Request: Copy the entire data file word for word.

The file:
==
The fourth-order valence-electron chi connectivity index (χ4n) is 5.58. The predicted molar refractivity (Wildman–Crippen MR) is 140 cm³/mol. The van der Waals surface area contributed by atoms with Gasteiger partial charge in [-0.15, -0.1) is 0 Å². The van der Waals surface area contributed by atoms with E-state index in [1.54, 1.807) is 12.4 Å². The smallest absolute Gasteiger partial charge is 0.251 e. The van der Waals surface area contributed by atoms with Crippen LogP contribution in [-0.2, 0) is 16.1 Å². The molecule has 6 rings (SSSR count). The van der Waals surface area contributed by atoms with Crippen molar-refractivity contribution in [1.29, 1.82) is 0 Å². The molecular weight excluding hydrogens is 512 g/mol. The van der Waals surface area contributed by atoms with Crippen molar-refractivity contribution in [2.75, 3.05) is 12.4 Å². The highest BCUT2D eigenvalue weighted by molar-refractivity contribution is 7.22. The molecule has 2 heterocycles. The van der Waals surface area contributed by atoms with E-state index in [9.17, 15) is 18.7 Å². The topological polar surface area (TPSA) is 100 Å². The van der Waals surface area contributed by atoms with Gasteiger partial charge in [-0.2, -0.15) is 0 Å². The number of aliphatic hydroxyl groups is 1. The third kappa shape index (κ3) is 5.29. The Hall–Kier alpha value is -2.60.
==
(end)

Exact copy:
The fourth-order valence-electron chi connectivity index (χ4n) is 5.58. The predicted molar refractivity (Wildman–Crippen MR) is 140 cm³/mol. The van der Waals surface area contributed by atoms with Gasteiger partial charge in [-0.15, -0.1) is 0 Å². The van der Waals surface area contributed by atoms with E-state index in [1.54, 1.807) is 12.4 Å². The smallest absolute Gasteiger partial charge is 0.251 e. The van der Waals surface area contributed by atoms with Crippen LogP contribution in [-0.2, 0) is 16.1 Å². The molecule has 6 rings (SSSR count). The van der Waals surface area contributed by atoms with Crippen molar-refractivity contribution in [1.29, 1.82) is 0 Å². The molecular weight excluding hydrogens is 512 g/mol. The van der Waals surface area contributed by atoms with Crippen molar-refractivity contribution in [2.75, 3.05) is 12.4 Å². The highest BCUT2D eigenvalue weighted by molar-refractivity contribution is 7.22. The molecule has 2 heterocycles. The van der Waals surface area contributed by atoms with E-state index in [9.17, 15) is 18.7 Å². The topological polar surface area (TPSA) is 100 Å². The van der Waals surface area contributed by atoms with Gasteiger partial charge in [-0.2, -0.15) is 0 Å². The number of aliphatic hydroxyl groups is 1. The third kappa shape index (κ3) is 5.29. The Hall–Kier alpha value is -2.60.